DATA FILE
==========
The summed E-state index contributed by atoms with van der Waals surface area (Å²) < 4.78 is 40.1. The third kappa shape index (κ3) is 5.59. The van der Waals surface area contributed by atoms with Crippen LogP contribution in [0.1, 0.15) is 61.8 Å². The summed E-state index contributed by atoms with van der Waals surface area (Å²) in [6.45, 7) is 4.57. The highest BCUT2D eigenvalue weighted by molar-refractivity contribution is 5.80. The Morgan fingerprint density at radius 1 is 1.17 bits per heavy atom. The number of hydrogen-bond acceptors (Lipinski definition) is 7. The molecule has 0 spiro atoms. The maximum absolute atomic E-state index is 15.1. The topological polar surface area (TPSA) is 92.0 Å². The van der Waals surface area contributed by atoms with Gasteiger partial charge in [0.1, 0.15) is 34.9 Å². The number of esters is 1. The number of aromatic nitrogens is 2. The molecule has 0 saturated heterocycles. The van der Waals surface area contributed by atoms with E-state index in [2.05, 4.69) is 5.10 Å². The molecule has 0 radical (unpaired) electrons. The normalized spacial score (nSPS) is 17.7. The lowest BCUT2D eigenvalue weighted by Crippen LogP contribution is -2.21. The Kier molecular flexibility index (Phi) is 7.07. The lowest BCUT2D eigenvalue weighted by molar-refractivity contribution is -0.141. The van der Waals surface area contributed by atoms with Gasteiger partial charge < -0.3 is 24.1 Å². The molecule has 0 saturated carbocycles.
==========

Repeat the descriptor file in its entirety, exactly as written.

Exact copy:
The summed E-state index contributed by atoms with van der Waals surface area (Å²) < 4.78 is 40.1. The third kappa shape index (κ3) is 5.59. The van der Waals surface area contributed by atoms with Crippen LogP contribution in [0.1, 0.15) is 61.8 Å². The summed E-state index contributed by atoms with van der Waals surface area (Å²) in [6.45, 7) is 4.57. The highest BCUT2D eigenvalue weighted by molar-refractivity contribution is 5.80. The Morgan fingerprint density at radius 1 is 1.17 bits per heavy atom. The number of hydrogen-bond acceptors (Lipinski definition) is 7. The molecule has 0 spiro atoms. The maximum absolute atomic E-state index is 15.1. The topological polar surface area (TPSA) is 92.0 Å². The van der Waals surface area contributed by atoms with Gasteiger partial charge in [0.1, 0.15) is 34.9 Å². The number of esters is 1. The number of aromatic nitrogens is 2. The molecule has 0 saturated heterocycles. The van der Waals surface area contributed by atoms with E-state index in [2.05, 4.69) is 5.10 Å². The molecule has 0 radical (unpaired) electrons. The normalized spacial score (nSPS) is 17.7. The lowest BCUT2D eigenvalue weighted by Crippen LogP contribution is -2.21. The Kier molecular flexibility index (Phi) is 7.07. The lowest BCUT2D eigenvalue weighted by molar-refractivity contribution is -0.141. The van der Waals surface area contributed by atoms with Gasteiger partial charge < -0.3 is 24.1 Å². The molecule has 0 saturated carbocycles.